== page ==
So, I'm taking a Teaching English as a Foreign Language course online. The essays are the culminating assignments for each module. Each essay requires a 700 word answer to a prompt which, if the first module serves as model, is composed of a couple of questions. I'm very interested to find myself struggling to answer the questions. I have really strong feelings about most of the concepts presented in the module, and yet I feel as if I might serve myself better toning down the harshness of my responses. Here's the fifth one.
I'm starting to hate this class. They want specific answers to questions whose context is completely unknown. I realize their point, but hypotheticals in teaching pisses me off. It's a useless endeavor. I feel like we should develop an ideology rather than a methodology. Then, when faced with this or that situation, we can fall back on our ideologies, rather than search for experiences that exactly match the current one. Anyway, enjoy.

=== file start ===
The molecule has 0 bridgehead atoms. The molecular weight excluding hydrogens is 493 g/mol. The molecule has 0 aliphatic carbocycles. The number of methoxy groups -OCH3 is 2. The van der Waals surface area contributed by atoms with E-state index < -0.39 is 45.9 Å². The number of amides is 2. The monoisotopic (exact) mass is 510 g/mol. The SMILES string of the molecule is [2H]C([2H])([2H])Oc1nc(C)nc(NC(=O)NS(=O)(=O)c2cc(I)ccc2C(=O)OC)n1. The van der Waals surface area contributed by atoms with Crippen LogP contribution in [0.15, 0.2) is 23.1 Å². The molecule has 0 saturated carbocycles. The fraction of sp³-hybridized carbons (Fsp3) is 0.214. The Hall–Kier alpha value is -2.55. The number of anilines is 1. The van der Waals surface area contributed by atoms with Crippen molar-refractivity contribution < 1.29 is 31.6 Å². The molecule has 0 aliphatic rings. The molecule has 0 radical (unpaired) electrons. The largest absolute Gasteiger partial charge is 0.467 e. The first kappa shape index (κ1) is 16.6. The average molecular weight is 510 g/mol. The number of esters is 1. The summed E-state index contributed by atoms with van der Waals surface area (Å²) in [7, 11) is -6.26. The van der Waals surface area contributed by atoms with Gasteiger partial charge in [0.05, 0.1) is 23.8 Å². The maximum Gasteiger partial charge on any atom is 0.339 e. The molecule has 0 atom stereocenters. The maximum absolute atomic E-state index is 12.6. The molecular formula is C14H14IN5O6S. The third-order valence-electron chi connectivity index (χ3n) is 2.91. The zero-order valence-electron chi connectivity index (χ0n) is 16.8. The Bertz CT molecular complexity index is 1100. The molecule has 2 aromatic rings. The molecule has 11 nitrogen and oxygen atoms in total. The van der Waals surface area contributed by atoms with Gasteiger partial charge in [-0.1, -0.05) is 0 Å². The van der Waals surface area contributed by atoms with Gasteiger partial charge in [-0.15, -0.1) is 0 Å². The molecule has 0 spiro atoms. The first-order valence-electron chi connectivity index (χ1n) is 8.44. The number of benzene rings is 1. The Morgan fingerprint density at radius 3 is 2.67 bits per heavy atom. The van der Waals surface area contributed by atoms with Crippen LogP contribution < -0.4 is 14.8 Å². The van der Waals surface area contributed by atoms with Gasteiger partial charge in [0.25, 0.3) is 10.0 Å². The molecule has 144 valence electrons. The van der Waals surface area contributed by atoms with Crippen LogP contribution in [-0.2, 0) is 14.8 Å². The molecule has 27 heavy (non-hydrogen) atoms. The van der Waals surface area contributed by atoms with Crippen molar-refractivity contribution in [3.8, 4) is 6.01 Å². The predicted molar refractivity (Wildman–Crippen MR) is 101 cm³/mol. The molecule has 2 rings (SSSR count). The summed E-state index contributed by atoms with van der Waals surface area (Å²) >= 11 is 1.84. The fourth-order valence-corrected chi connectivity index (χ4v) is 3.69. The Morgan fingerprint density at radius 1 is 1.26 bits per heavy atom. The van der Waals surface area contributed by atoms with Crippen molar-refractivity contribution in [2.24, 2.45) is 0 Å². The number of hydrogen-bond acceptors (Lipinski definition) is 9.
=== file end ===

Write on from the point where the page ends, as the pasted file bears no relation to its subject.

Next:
Describe how your knowledge of the history of the English language will help you explain things to your students in an EFL class. Give specific examples.
What differences in student approach to English do you anticipate when working with students who speak a Latin or Germanic language versus students who speak Japanese, Chinese or Arabic?
Describe strategies you will use in class to help you with your own spelling, if it´s a problem, like bringing a dictionary to class or writing down troublesome vocabulary in your lesson plan.
There are times when, as a teacher, one must swallow one’s pride and utter the three-word confessional, “I don’t know.” In having taught elementary school, I was very wary early on to fess up to the fact that there were many things that I just didn’t know. However, as I matured as a teacher, I realized that this can actually be quite an important thing to model for your students, as long as the first three words are followed by, “but we can surely find out.”